Wednesday, 29 May, 2024
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Priciest cancer drugs bumped off WHO’s medicines list

Several exorbitantly priced medicines, including some breast and lung cancer drugs, have been excluded from the updated Essentials Medicines List (EML) and Essential Medicines List for Children (EML) released by the World Health Organisation last week.

But added for the first time are drugs for multiple sclerosis and new ones for CVD, Health Policy Watch reports.

Among the newly recommended EML cancer drugs is a treatment for Kaposi sarcoma, and another to stimulate the production of white blood cells to reduce the toxic effect of some cancer medicines on bone marrow, as well as the extension of some children’s cancer treatments to cover three additional cancers.

Access to medicines is a major issue for cancer patients, and the 30% survival rate for children with cancer in low-income countries, compared with more than 90% for children in high-income countries, reflects this, said WHO director-general Dr Tedros Adhanom Ghebreyesus.

Only 25% of low-income countries covered childhood cancer medicines in their health benefit packages, he added.

A major determinant of survival for children with cancer is “where you live in the world”, said James Downing, CEO of New York City’s St Jude Children’s Research Hospital.

“In developed countries, we have made incredible progress against paediatric cancer with cure rates approaching 90% for many of the more common paediatric cancers. Yet the rest of the world has been left behind.”

In 2021, St Jude Hospital announced it would contribute $200m over six years to improve access to cancer drugs for kids via the Global Platform for Access to Childhood Cancer Medicines, an initiative in collaboration with the WHO.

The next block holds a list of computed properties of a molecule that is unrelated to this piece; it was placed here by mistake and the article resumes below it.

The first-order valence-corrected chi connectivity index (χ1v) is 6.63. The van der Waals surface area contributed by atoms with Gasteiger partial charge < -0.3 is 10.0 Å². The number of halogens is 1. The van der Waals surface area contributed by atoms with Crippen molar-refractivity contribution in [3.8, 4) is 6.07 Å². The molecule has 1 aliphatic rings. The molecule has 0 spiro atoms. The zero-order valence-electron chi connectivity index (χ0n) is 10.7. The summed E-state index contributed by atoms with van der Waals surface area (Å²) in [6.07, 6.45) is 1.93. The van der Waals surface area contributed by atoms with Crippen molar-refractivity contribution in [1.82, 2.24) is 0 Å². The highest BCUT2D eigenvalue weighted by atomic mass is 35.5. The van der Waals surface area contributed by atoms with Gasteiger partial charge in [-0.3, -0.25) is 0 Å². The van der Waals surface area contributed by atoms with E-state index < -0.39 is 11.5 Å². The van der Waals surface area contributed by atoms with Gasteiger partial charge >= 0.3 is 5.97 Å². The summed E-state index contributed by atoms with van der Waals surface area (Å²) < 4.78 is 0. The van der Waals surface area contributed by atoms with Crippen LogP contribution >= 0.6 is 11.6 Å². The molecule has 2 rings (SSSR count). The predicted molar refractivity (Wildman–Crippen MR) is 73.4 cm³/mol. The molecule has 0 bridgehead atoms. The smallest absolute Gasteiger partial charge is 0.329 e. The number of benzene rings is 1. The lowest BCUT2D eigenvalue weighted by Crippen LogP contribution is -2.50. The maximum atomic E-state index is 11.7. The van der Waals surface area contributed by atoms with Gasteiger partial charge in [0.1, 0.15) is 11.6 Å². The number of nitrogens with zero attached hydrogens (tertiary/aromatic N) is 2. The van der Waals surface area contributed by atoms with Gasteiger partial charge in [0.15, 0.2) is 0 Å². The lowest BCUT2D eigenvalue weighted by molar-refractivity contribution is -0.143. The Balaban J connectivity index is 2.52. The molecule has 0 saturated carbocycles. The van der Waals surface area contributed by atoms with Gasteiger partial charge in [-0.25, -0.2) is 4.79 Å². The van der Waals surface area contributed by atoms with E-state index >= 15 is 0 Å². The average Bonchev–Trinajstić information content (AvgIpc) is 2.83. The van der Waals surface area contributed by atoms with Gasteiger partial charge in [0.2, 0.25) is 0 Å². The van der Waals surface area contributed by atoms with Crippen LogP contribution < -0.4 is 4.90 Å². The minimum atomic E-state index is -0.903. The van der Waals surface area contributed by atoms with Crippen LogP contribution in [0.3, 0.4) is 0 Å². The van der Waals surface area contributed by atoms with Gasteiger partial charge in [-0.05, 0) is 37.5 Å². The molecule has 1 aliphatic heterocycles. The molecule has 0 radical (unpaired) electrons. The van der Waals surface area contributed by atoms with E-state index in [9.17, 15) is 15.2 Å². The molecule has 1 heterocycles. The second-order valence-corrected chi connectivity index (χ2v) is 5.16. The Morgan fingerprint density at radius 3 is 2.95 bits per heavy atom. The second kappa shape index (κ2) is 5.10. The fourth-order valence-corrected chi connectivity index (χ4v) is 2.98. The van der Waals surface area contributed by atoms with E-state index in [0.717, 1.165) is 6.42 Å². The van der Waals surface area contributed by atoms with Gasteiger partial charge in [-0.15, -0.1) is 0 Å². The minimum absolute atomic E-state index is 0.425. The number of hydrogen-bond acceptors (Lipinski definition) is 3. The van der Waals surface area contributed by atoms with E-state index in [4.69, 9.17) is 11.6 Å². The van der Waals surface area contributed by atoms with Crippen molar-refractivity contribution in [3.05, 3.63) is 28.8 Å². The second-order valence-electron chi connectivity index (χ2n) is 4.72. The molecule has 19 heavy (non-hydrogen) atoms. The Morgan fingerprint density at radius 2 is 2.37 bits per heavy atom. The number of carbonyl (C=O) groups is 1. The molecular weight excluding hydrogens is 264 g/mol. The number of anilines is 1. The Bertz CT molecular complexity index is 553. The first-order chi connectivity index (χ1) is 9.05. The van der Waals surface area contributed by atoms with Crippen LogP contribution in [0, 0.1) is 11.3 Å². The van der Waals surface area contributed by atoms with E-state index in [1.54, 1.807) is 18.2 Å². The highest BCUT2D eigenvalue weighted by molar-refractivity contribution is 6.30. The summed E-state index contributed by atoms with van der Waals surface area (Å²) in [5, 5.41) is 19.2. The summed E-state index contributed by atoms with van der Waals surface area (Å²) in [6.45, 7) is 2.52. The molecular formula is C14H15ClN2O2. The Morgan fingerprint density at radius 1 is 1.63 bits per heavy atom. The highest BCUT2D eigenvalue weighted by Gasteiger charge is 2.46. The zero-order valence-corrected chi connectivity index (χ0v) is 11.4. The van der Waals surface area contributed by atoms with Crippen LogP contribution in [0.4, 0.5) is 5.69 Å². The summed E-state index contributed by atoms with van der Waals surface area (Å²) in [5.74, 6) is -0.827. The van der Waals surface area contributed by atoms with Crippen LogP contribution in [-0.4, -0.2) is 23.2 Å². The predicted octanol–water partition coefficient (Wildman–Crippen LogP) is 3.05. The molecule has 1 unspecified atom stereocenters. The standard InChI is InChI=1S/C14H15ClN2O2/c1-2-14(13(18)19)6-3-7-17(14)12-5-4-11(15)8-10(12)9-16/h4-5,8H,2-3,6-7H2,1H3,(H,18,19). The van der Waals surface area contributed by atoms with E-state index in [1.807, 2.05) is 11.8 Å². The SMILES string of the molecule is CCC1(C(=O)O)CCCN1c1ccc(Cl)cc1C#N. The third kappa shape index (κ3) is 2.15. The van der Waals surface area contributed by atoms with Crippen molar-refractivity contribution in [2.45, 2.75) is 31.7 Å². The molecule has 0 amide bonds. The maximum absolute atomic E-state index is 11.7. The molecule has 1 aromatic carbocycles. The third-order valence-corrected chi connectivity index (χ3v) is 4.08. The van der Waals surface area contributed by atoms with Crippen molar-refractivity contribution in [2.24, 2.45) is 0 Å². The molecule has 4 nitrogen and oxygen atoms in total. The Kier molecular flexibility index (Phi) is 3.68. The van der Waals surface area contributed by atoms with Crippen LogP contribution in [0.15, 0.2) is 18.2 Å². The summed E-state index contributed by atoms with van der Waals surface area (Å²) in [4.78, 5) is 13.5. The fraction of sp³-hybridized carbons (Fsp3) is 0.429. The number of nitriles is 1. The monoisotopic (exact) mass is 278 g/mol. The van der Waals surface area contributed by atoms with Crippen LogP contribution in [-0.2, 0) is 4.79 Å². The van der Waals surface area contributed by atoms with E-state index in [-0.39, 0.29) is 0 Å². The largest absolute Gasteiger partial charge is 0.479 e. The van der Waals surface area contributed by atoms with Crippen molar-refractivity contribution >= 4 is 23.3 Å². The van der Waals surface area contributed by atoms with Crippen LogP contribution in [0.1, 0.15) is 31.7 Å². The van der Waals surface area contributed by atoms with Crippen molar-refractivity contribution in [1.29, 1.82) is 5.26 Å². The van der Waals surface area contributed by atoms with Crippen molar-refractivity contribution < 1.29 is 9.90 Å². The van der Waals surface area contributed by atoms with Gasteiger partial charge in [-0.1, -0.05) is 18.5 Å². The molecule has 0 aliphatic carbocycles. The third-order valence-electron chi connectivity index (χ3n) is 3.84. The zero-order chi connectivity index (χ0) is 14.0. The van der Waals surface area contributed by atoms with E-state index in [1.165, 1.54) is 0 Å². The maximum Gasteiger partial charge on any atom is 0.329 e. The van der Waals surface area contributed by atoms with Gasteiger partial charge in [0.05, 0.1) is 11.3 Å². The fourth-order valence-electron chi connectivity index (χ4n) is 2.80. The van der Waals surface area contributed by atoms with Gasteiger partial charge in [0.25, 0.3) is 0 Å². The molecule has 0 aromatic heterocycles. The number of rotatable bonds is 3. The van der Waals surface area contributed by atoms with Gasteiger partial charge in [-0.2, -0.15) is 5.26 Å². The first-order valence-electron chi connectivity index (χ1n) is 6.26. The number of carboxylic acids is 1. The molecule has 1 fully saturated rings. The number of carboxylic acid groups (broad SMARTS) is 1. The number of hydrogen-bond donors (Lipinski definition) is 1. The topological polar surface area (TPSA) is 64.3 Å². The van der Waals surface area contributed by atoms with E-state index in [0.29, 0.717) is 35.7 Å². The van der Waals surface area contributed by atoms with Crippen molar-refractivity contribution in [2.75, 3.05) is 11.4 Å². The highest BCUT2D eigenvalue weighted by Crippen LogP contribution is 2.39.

This aims to provide free cancer medicines to low- and middle-income countries – focusing first on six of the most common cancers that cause more than half of childhood cancers, and raise survival rates to at least 60% in these countries by 2030.

The platform is being piloted in six countries initially, with Unicef as a collaborating partner.

MS drugs on EML for first time

In other new EML additions, medicines for the treatment of multiple sclerosis (MS) have been included on the essential medicines list for the first time ever, along with new treatments for cardiovascular conditions and infectious diseases.

Three medicines that can slow MS – cladribine, glatiramer acetate and rituximab – have been added. Multiple sclerosis affects 2.8m people worldwide.

Also added to the list for the first time are fixed-dose combinations of multiple medicines (“polypills”) to prevent diseases of the heart and blood vessels.

Other additions –for infectious diseases – to the the new EML include:

• ceftolozane + tazobactam, effective against multi-drug resistant bacteria, including difficult-to-treat infections caused by carbapenem-resistant Pseudomonas aeruginosa; a “reserve” group antibiotic, under WHO’s three-tiered  “AWaRe” system for judicious antibiotic use, to be used when other treatments have failed.
• pretomanid to treat multidrug-resistant or rifampicin-resistant TB;
• ravidasvir (to be used in combination with sofosbuvir) for the treatment of chronic hepatitis C virus infection in adults;
• monoclonal antibodies for Ebola.

Altogether, the recommended changes bring the number of medicines on the WHO essential medicines list, which is updated every two years, to 502 drugs for adults and to 361 for the essential medicines list for children.


Health Policy Watch article – Some Cancer Drugs Excluded from New WHO Essential Medicines List Because of Cost (Open access)


See more from MedicalBrief archives:


Cost of key cancer drug drops after generics victory


Unaffordable breast cancer medicines are killing SA women


Autoimmune disease patients' challenge to access medicines


No association between price and efficacy of cancer drugs — four-nation study


Removal of Tamiflu from WHO Essential Medicines list comes ‘far too late’






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